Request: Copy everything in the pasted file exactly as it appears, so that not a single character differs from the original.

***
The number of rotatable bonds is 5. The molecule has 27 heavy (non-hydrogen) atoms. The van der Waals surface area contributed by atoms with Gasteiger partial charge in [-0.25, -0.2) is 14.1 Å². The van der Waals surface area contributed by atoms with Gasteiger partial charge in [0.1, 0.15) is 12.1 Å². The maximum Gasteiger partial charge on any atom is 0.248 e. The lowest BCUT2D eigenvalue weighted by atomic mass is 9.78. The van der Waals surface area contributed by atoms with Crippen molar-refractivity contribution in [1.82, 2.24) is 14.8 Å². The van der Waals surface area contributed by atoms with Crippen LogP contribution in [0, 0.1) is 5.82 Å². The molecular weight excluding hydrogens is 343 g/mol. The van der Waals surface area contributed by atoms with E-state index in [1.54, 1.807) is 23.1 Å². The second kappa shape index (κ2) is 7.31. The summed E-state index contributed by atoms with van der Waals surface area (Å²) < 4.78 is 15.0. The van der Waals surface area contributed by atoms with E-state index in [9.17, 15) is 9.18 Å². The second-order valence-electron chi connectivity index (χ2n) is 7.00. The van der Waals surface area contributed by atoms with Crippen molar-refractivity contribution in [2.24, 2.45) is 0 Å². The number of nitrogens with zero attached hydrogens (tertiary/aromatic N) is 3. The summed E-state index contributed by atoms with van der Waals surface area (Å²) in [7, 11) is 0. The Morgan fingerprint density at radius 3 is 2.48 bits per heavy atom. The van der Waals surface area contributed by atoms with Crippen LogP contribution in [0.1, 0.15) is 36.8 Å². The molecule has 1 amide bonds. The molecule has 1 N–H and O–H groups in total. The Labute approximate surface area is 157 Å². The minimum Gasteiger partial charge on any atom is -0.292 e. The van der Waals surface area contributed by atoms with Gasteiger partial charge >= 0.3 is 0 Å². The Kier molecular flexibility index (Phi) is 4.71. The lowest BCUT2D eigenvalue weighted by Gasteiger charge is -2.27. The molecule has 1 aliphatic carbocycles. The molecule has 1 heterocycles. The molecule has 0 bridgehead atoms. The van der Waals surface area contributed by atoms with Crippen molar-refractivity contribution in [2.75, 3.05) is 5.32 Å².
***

The number of rotatable bonds is 5. The molecule has 27 heavy (non-hydrogen) atoms. The van der Waals surface area contributed by atoms with Gasteiger partial charge in [-0.25, -0.2) is 14.1 Å². The van der Waals surface area contributed by atoms with Gasteiger partial charge in [0.1, 0.15) is 12.1 Å². The maximum Gasteiger partial charge on any atom is 0.248 e. The lowest BCUT2D eigenvalue weighted by atomic mass is 9.78. The van der Waals surface area contributed by atoms with Crippen molar-refractivity contribution in [1.82, 2.24) is 14.8 Å². The van der Waals surface area contributed by atoms with Crippen LogP contribution in [0, 0.1) is 5.82 Å². The molecular weight excluding hydrogens is 343 g/mol. The van der Waals surface area contributed by atoms with E-state index in [1.54, 1.807) is 23.1 Å². The second kappa shape index (κ2) is 7.31. The summed E-state index contributed by atoms with van der Waals surface area (Å²) < 4.78 is 15.0. The van der Waals surface area contributed by atoms with E-state index in [9.17, 15) is 9.18 Å². The second-order valence-electron chi connectivity index (χ2n) is 7.00. The van der Waals surface area contributed by atoms with Crippen molar-refractivity contribution in [2.24, 2.45) is 0 Å². The number of nitrogens with zero attached hydrogens (tertiary/aromatic N) is 3. The summed E-state index contributed by atoms with van der Waals surface area (Å²) in [7, 11) is 0. The Morgan fingerprint density at radius 3 is 2.48 bits per heavy atom. The van der Waals surface area contributed by atoms with Crippen LogP contribution in [0.1, 0.15) is 36.8 Å². The molecule has 1 amide bonds. The molecule has 1 N–H and O–H groups in total. The Labute approximate surface area is 157 Å². The minimum Gasteiger partial charge on any atom is -0.292 e. The van der Waals surface area contributed by atoms with Gasteiger partial charge >= 0.3 is 0 Å². The Kier molecular flexibility index (Phi) is 4.71. The lowest BCUT2D eigenvalue weighted by Gasteiger charge is -2.27. The molecule has 1 aliphatic carbocycles. The molecule has 1 heterocycles. The molecule has 0 bridgehead atoms. The van der Waals surface area contributed by atoms with Crippen molar-refractivity contribution in [2.75, 3.05) is 5.32 Å².